Lynchburg Journal of Medical Science
Doctor June Sullivan, DMSc, PA-C
The SARS-CoV-2 outbreak was declared a global pandemic in March 2020 resulting in several unprecedented medical, social, political, psychological, and economic impacts. Little was known about the virus’ virulence during the initial stages of the pandemic. However, it is now known to cause several long-term sequelae, known as long COVID or post-COVID conditions. Many of these sequelae have been noted to be extrapulmonary and manifest in several organ systems throughout the body.
Studies conducted since the pandemic have begun to show an increased risk of atrial fibrillation (AF) developing following hospitalization in patients diagnosed with SARS-CoV-2. AF has been shown to worsen the severity of symptoms associated with the virus and lengthen the inpatient course. This is thought to occur secondary to the critically ill conditions of this patient population and the arrhythmia’s progressively degenerative nature. Recent studies have also concluded that hospitalized patients who develop atrial tachyarrhythmias are at a higher risk of requiring intensive care, the need for ventilation, and also experience higher mortality rates. Understanding the prevalence of AF developing while hospitalized and recovering from a SARS-CoV-2 infection may further determine the implications such as worsening in severity, clinical course, quality of life, and patient long-term prognosis.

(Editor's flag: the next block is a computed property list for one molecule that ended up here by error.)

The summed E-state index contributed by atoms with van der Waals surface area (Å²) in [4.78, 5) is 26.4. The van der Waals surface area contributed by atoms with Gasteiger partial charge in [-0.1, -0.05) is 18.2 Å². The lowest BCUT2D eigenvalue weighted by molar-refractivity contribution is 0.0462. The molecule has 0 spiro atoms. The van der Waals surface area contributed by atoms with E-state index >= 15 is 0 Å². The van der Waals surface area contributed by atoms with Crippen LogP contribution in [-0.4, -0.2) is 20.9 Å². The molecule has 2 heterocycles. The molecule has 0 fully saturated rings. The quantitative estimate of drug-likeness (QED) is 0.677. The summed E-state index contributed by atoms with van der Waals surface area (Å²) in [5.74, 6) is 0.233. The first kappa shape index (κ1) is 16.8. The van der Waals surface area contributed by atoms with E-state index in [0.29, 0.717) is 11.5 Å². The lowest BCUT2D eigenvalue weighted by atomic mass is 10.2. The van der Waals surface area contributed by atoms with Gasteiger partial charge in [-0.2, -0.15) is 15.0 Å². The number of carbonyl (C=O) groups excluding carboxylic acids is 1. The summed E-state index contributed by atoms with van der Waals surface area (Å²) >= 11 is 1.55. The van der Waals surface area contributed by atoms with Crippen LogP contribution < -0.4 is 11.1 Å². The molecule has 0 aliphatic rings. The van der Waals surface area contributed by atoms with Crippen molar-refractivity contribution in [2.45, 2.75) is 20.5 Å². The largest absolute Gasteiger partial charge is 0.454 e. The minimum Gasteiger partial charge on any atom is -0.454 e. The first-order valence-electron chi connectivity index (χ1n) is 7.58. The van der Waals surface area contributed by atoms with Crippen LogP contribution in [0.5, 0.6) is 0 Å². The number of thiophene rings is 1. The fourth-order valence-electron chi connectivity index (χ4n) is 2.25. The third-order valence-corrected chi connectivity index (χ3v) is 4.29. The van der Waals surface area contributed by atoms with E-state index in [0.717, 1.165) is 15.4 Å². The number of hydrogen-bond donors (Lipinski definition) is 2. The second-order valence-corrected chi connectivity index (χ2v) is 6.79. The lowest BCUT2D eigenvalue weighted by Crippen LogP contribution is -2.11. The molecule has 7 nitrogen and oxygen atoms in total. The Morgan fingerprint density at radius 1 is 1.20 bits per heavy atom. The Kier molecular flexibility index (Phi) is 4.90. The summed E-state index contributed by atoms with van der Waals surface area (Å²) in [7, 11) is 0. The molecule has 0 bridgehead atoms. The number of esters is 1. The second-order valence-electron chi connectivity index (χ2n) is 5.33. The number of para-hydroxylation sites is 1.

Hock D. Prevalence of Atrial Fibrillation Following Hospitalization with SARS-CoV-2. Lynchburg Journal of Medical Science. 2023; 5(1).
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